______________________________________H3 C--Si[OSi(O--sec-C4 H9)3 ]3                178 g (0.213 mole)p-toluol sulfonic acid                2.5 gdipropylene glycol   329 g, (2.22 moles) ormonomethyl ether     115.8% of theory for                complete exchange.______________________________________

Heating was carried out for 15 hrs. from 170-190 C. afforded 103.8 sec-butanol with a refractive index nD 20 =1.3974. This corresponded to 72.8% conversion. The brown reaction product was neutralized with 15 g Ca(OH)2 to which 3 g active carbon was added to bind the color. The filtered yellow crude product was then vacuum stripped from unreacted dipropylene glycol and monomethyl ether before being distilled in a falling film molecular still. Low boilers are removed at 150 C. (510-3 to 10-4 m) (24 g) followed by 137.7 g main product at 234-260 C. (510-3 -10-4 mm Hg). 34.9 g material is undistillable.

The product was not resolved by V.P.C. for the same reasons as stated in Example 2.

EXAMPLE 4

A 2 liter flask was equipped with a magnetic stirrer and a fractionation head, which acted as a reflux condenser. 814 g Cluster H3 C--Si[OSi(O-sec-C4 H9)3 ]3 (0.977 moles), 5 g p-toluol-sulfonic acid and 216 g allyl alcohol (3.72 moles) was added. The flask was blanketed with N2 and the contents were refluxed for 5 hrs. A receiving flask was attached and the sec-butanol/allyl alcohol mixture was then distilled off. (No separation is possible since the bp is 98 for sec-butanol and 96-98 for allyl alcohol). We obtained 98.4 g of a mixture, which has a refractive index nD 20 =1.4024, indicating 59 mole % sec-butanol and 41 mole % allyl alcohol. At this point, 100 g (1.72 moles) more allyl alcohol was added and the refluxing was continued for 6 more hrs. 20 g (Ca(OH)2) and 5 g active carbon were added to neutralize the catalyst and remove a discoloration. The solids were removed by filtration and the allyl alcohol/butanol was stripped of a rotary evaporator. Last traces of solvent were removed at 100 C. and 0.05 mm Hg overnight.

709 g crude product was obtained.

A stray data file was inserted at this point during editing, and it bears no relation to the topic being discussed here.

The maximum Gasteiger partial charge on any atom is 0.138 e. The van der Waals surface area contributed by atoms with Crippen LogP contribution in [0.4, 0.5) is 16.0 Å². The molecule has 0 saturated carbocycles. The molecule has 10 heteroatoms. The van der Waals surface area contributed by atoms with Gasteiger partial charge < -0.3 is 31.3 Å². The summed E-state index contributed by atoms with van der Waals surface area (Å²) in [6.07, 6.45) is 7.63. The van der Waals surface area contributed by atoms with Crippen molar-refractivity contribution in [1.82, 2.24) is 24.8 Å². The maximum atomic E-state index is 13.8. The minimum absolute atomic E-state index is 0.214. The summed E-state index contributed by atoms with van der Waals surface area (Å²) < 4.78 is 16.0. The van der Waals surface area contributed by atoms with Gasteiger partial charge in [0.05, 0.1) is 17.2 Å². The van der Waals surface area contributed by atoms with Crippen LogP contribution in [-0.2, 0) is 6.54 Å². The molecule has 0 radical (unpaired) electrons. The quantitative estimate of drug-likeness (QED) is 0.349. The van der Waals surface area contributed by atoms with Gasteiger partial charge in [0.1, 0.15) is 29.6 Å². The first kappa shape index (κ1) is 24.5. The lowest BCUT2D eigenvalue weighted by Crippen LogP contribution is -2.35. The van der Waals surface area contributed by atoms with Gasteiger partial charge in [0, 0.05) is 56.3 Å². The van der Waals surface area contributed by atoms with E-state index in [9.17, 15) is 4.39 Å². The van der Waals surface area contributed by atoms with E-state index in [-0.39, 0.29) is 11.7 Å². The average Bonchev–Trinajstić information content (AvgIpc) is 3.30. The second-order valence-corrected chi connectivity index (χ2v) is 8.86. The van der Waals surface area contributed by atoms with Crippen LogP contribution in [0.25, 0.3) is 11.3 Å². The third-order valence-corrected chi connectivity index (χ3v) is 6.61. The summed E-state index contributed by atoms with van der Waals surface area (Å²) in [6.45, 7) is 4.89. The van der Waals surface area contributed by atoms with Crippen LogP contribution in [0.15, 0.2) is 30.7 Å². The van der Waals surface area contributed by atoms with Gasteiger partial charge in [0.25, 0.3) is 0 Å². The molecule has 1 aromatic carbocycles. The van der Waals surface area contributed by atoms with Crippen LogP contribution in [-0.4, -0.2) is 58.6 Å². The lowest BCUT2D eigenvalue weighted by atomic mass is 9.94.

The approximate species distribution was ascertained by V.P.C. analysis.

______________________________________No. allyl groups   % by weightin cluster         in product______________________________________0 (original cluster reactant)              22.41                  15.22                  11.53                  10.14                   9.25                   8.96                   9.3              86.6______________________________________

Balance (13.4%) unidentified low molecular weight species.

NMR analysis indicated the following ratios in the overall mixture:

OSi-sec-butyl/Si--CH3 =6.5

allyl/Si--CH3 =2.5

sec-butyl/allyl=2.6

EXAMPLE 5

Example 4 was repeated in a 3 liter flask, but 491 g Cluster H3 C--Si[OSi(O-sec-C4 H9)3 ]3 (1.13 mole), 1209 g allyl alcohol (20.82 moles) and 4.5 g p-toluol sulfonic acid were refluxed for 15 hrs. After neutralization with 20 g Ca(OH)2 and 5 g active C the filtered solution was stripped from the alcohols on a rotary evaporator. The refractive index of the alcohol mixture is 1.4047 which corresponded to 52.56 mole % allyl alcohol and 47.44 mole % sec-butanol. To clear a yellowish turbidity, 5 g Attaclay and 3 g active carbon were added, the mixture was then stirred 30 minutes and filtered.

764 g clear filtrate was obtained.

The V.P.C. analysis showed the following species distribution:

______________________________________No. allyl groupsin cluster       % by weight______________________________________0 (original reactant)            2.261                2.082                2.523                3.724                6.215                10.696                14.377                31.678                12.599                5.58            91.69______________________________________

The difference to 100% were cleavage and other unidentified by-products.

NMR analysis showed the following ratios in the crude mixture:

sec-butanol/Si--CH3 =3.7

allyl/Si--CH3 =6.4

allyl/sec-butyl=1.7

The products obtained from the above examples were tested for viscosity, wear scar, flash point and weight loss as shown in the following Table I. The wear scar test was performed with a four ball 40 Kg load apparatus at 1800 rpm and 168 F. for 1 hour. The results established that the novel compounds of the present invention are very good functional fluids.

              TABLE I______________________________________      Example             Example  Example  Example      1      2        3        5______________________________________Viscosity 100 F. (cst)        31.33    32.39    20.99  6.65Viscosity 210 F. (cst)        9.81     10.20    5.70   2.79Viscosity -40 F.        866.2    891.0    2514.9 66.5(cst)Viscosity -65 F.        2815.1   2985.6   16533  148.6(cst)Extended Viscosity        399      342      254    403Index*Wear Scar (4 Ball)        0.91 mm  0.65 mm  1.42 mm                                 0.89 mm1200 RPM, 40 kg167 F., 1 hourFlash Point F.        380      368      N.D.   N.D.(Setaflash)  434**    420**    318**  278**Weight loss %        1.42%    1.20%    3%     30.6%1 hour at 400 F.(1 g in dish of2 in diameter)______________________________________ *calculated according to ASTM D2270 **With Inhibitor (1% by weight Irganox LO6 added to the product) N.D. means not determined
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Referenced by
Citing PatentFiling datePublication dateApplicantTitle
US4406807 *Dec 30, 1982Sep 27, 1983Olin CorporationHydraulic and heat transfer fluids
US4617412 *Jan 29, 1985Oct 14, 1986Bp Chemicals LimitedTransetherification process
DE102009012665A1Mar 13, 2009Sep 16, 2010Momentive Performance Materials GmbhNeue Polyorganosiloxane und deren Verwendungen
WO2010103103A1Mar 12, 2010Sep 16, 2010Momentive Performance Materials GmbhNovel polyorganosiloxanes and use thereof